3. William Shakespeare and the Globe by Aliki. A fantastic book that introduces Shakespeare’s life and plays.
What’s a birthday party without treats? I had my kids decorate these Romeo and Juliet cookies. My daughter is only 5, so it was good practice writing ✍ the letters R and J.
If you like my ideas or want to suggest something, please leave a comment below!
For Shakespeare’s Birthday, I thought I would discuss his most famous speech what is arguably his greatest play. Hamlet, Prince of Denmark was written in 1600, the pinnacle/ middle of Shakespeare’s career, after Julius Caesar but before Macbeth.
To Be Or Not To Be has intrigued and mystified people for centuries. It is full of ambiguous imagery, haunting images, and solemn contemplative ideas. I’m going to try and break the speech down first like an intellectual argument, but I will also give you some of my interpretation of Hamlet’s thoughts and feelings. Shakespeare’s genius is creating a speech that gives plenty for the reader to interpret,, but it’s up to the reader to decide what’s happening in the speech.
Just a refresher of the plot:
1. The king has died and been seen as a ghost
2. He tells his son Hamlet that he was murdered by his brother Claudius, who killed him to become king and marry Hamlets mother, Gertrude.
Hamlet is trying to determine if the ghost is telling the truth and if so, how can Hamlet revenge the death of his father?
The speech occurs right in the middle of the play. Hamlet has been acting strange and the king is worried. He hides behind a tapestry right before Hamlet enters. He then delivers this famous and highly cryptic speech:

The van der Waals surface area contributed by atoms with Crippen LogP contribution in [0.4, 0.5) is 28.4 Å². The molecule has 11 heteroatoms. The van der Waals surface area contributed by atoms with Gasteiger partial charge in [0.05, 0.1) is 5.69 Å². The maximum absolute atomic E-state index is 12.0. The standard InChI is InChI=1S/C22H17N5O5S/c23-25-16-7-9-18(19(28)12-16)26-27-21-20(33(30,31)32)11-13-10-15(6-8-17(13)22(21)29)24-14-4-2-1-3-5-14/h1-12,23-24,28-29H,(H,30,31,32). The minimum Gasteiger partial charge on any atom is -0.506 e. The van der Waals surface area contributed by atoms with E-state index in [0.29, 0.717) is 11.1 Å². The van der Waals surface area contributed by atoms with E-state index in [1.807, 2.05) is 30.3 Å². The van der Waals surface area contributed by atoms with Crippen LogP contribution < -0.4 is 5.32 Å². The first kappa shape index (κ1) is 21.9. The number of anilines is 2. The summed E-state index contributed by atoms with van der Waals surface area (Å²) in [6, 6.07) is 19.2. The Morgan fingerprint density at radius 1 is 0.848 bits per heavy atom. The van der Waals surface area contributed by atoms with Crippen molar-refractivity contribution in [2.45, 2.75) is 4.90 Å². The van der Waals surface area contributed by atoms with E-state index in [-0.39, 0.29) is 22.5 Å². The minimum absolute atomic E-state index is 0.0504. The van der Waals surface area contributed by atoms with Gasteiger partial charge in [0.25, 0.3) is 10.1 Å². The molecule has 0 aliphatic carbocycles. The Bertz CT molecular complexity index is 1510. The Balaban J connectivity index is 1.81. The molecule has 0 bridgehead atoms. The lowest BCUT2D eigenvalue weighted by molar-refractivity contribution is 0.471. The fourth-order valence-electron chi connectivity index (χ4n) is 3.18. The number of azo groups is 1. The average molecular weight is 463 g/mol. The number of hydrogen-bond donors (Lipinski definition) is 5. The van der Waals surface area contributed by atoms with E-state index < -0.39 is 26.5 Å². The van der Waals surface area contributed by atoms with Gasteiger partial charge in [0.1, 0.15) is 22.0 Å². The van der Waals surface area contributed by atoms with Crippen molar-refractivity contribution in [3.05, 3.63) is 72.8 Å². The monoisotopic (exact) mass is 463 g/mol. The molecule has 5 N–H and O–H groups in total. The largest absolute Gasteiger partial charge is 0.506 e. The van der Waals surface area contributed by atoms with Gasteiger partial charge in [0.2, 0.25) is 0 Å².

Ham. To be, or not to be, that is the Question: Whether 'tis Nobler in the minde to suffer The Slings and Arrowes of outragious Fortune, Or to take Armes against a Sea of troubles, And by opposing end them: to dye, to sleepe No more; and by a sleepe, to say we end The Heart-ake, and the thousand Naturall shockes That Flesh is heyre too? 'Tis a consummation Deuoutly to be wish'd. To dye to sleepe, To sleepe, perchance to Dreame; I, there's the rub, For in that sleepe of death, what dreames may come, When we haue shufflel'd off this mortall coile, Must giue vs pawse. There's the respect That makes Calamity of so long life: For who would beare the Whips and Scornes of time, The Oppressors wrong, the poore mans Contumely, The pangs of dispriz'd Loue, the Lawes delay, The insolence of Office, and the Spurnes That patient merit of the vnworthy takes, When he himselfe might his Quietus make With a bare Bodkin? Who would these Fardles beare To grunt and sweat vnder a weary life, But that the dread of something after death, The vndiscouered Countrey, from whose Borne No Traueller returnes, Puzels the will, And makes vs rather beare those illes we haue, Then flye to others that we know not of. Thus Conscience does make Cowards of vs all, And thus the Natiue hew of Resolution Is sicklied o're, with the pale cast of Thought, And enterprizes of great pith and moment, With this regard their Currants turne away, And loose the name of Action. Soft you now,